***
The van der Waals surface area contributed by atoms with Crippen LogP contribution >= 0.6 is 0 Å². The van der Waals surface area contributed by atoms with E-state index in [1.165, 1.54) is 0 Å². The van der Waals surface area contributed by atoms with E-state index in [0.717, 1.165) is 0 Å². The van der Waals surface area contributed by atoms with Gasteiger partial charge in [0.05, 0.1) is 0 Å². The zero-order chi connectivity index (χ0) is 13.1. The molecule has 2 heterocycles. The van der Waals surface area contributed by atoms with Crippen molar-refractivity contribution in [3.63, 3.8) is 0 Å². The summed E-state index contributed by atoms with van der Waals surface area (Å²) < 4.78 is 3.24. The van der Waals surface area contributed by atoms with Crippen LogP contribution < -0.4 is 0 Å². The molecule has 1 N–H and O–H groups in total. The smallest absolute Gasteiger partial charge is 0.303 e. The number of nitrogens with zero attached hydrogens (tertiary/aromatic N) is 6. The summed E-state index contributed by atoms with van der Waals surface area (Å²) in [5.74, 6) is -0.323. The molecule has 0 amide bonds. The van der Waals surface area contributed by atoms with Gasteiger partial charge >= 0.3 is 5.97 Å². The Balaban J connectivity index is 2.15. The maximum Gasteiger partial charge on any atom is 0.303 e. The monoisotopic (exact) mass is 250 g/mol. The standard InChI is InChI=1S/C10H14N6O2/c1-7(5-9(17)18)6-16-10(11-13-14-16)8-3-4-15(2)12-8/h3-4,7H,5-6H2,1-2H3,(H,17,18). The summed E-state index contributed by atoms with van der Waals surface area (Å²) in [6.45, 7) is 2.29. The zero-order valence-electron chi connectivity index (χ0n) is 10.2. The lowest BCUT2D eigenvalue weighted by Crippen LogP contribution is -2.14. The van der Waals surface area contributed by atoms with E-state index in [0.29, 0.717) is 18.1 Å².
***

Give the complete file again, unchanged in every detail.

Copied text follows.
The van der Waals surface area contributed by atoms with Crippen LogP contribution >= 0.6 is 0 Å². The van der Waals surface area contributed by atoms with E-state index in [1.165, 1.54) is 0 Å². The van der Waals surface area contributed by atoms with E-state index in [0.717, 1.165) is 0 Å². The van der Waals surface area contributed by atoms with Gasteiger partial charge in [0.05, 0.1) is 0 Å². The zero-order chi connectivity index (χ0) is 13.1. The molecule has 2 heterocycles. The van der Waals surface area contributed by atoms with Crippen molar-refractivity contribution in [3.63, 3.8) is 0 Å². The summed E-state index contributed by atoms with van der Waals surface area (Å²) < 4.78 is 3.24. The van der Waals surface area contributed by atoms with Crippen LogP contribution < -0.4 is 0 Å². The molecule has 1 N–H and O–H groups in total. The smallest absolute Gasteiger partial charge is 0.303 e. The number of nitrogens with zero attached hydrogens (tertiary/aromatic N) is 6. The summed E-state index contributed by atoms with van der Waals surface area (Å²) in [5.74, 6) is -0.323. The molecule has 0 amide bonds. The van der Waals surface area contributed by atoms with Gasteiger partial charge >= 0.3 is 5.97 Å². The Balaban J connectivity index is 2.15. The maximum Gasteiger partial charge on any atom is 0.303 e. The monoisotopic (exact) mass is 250 g/mol. The standard InChI is InChI=1S/C10H14N6O2/c1-7(5-9(17)18)6-16-10(11-13-14-16)8-3-4-15(2)12-8/h3-4,7H,5-6H2,1-2H3,(H,17,18). The summed E-state index contributed by atoms with van der Waals surface area (Å²) in [6.45, 7) is 2.29. The zero-order valence-electron chi connectivity index (χ0n) is 10.2. The lowest BCUT2D eigenvalue weighted by Crippen LogP contribution is -2.14. The van der Waals surface area contributed by atoms with E-state index in [0.29, 0.717) is 18.1 Å².